Saturday, December 10, 2011

Prairie Home

I listen to a lot of NPR podcasts here. I can download them on the wifi network here at the library and listen to them on my stereo in my house and it makes me feel so much at home. I listen to KCRW´s To The Point, which has long been my favorite news show. They focus on 3 issues for the whole hour and get really smart, well-informed and usually quite reasonable people to talk about each issue. Context, context, context.
I listen to This American Life and Selected Shorts in the evening or while I clean or do laundry. The quality of the story telling and even just the good use of language, the quality communication, is a welcome relief after a day of bungled, half-misunderstood attempts to communicate with my friends and neighbors here.

My favorite though is Garrison Keilior`s News from Lake Woebegone, the only part of Prairie Home Companion that you can download. The story telling and use of language is great, but it goes even beyond TAL and Slected Shorts in its beautiful rendition of the mundane of (United States of) American life, which I miss so much. The stories of the characters in the small town, who have known each other thier whole lives, of thier strange behaviors and thier own hesistant interactions with one another, all take place deep within a distinct strain of (United States of) American culture. All these people speak the same language, or often don´t even speak it; they can communicate with a grunt or a back-handed compliment more than I can with all my train-wreck Spanish or Guaranì.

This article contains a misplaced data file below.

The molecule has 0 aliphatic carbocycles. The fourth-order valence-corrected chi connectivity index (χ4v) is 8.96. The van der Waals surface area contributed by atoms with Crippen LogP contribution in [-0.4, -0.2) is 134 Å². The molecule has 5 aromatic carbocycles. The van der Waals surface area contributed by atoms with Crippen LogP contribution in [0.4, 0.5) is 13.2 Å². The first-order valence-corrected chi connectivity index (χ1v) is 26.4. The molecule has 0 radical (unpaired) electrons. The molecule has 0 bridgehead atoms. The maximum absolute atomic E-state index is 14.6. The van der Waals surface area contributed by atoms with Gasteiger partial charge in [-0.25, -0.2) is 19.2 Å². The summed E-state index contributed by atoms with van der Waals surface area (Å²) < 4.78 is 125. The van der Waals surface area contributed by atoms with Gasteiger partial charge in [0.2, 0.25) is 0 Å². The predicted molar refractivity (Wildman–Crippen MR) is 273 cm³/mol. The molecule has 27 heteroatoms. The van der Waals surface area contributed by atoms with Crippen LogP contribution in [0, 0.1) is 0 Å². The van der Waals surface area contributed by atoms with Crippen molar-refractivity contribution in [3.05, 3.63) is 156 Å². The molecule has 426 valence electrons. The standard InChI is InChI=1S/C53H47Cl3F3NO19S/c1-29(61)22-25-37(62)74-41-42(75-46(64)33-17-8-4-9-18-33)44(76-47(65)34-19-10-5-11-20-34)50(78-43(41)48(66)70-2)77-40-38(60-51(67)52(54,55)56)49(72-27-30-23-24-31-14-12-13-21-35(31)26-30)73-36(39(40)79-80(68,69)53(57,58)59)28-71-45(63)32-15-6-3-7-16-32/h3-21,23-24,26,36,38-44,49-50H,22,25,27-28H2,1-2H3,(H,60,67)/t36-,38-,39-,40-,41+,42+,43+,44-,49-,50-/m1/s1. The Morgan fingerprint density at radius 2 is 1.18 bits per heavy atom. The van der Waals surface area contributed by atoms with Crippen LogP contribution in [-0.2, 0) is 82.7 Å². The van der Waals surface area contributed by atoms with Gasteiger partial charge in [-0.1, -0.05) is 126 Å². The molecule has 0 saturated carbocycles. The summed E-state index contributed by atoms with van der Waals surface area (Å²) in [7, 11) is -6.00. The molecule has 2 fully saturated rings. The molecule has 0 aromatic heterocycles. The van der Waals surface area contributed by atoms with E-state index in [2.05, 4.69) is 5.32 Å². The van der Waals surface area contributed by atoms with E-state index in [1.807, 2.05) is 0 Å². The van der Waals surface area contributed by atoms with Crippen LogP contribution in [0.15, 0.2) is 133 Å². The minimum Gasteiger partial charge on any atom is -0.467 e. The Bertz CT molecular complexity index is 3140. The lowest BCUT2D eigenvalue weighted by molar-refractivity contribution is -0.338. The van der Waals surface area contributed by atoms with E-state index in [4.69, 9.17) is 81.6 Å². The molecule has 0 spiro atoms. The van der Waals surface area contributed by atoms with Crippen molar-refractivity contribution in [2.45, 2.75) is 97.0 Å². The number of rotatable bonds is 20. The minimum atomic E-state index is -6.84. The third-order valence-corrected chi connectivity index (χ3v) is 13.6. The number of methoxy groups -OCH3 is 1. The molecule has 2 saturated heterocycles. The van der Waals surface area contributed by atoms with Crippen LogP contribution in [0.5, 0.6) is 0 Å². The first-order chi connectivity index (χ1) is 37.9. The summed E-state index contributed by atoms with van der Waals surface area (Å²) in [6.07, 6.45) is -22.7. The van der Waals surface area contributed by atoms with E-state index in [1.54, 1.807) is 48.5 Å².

To live in your own culture, to be so deep within it that the entire world is understood through its meanings and connections is a very special, but rarely appreciated thing. You only notice it when you go far away from your native place and you realize that not just the words are different, but that nearly everything else about how people communicate is as well and that you cannot possibly learn it all over again because it has to be hardwired deep down within you to be really natural.

One can learn to fit in, and to an amazing degree communicate with people in a culture so unlike to that in which you were raised (and here I am not even leaving the Americas, speaking a romance language!). I believe there is a limit however, and that even the most brilliant Indian or Paraguayan could come live in rural (United States of) America and be unable to learn the myriad assumptions and unspoken rules of interaction. This is not meant to bash foreigners or immigrants. On the contrary I am in awe of how difficult it must be to permanently leave your native country behind. What I mean to say is that we should all be thankful and proud of our unsurpassed ability to know and speak our own culture, and that even the dullest among us can communicate in a language that can never be completely learned, no matter how supieror the student may be to us in all other subjects or tests of mental ability.

Miss you guys.

Where all the women and strong, all the men are good-looking, and all the children are above average.

No comments:

Post a Comment